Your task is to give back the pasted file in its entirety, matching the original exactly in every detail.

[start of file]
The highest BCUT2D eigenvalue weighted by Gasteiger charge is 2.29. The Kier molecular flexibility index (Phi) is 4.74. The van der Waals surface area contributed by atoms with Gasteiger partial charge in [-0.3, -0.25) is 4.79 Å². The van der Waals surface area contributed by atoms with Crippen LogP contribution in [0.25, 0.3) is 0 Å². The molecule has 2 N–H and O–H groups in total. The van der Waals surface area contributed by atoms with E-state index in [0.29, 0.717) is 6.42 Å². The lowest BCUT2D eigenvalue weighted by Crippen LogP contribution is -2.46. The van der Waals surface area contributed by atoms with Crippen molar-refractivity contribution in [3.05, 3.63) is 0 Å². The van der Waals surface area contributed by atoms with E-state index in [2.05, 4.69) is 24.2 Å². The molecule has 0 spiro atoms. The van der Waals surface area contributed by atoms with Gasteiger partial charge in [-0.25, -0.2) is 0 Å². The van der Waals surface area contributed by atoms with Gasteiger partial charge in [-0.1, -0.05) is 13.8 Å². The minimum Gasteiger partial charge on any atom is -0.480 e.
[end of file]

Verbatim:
The highest BCUT2D eigenvalue weighted by Gasteiger charge is 2.29. The Kier molecular flexibility index (Phi) is 4.74. The van der Waals surface area contributed by atoms with Gasteiger partial charge in [-0.3, -0.25) is 4.79 Å². The van der Waals surface area contributed by atoms with Crippen LogP contribution in [0.25, 0.3) is 0 Å². The molecule has 2 N–H and O–H groups in total. The van der Waals surface area contributed by atoms with E-state index in [0.29, 0.717) is 6.42 Å². The lowest BCUT2D eigenvalue weighted by Crippen LogP contribution is -2.46. The van der Waals surface area contributed by atoms with Crippen molar-refractivity contribution in [3.05, 3.63) is 0 Å². The van der Waals surface area contributed by atoms with E-state index in [2.05, 4.69) is 24.2 Å². The molecule has 0 spiro atoms. The van der Waals surface area contributed by atoms with Gasteiger partial charge in [-0.25, -0.2) is 0 Å². The van der Waals surface area contributed by atoms with Gasteiger partial charge in [-0.1, -0.05) is 13.8 Å². The minimum Gasteiger partial charge on any atom is -0.480 e.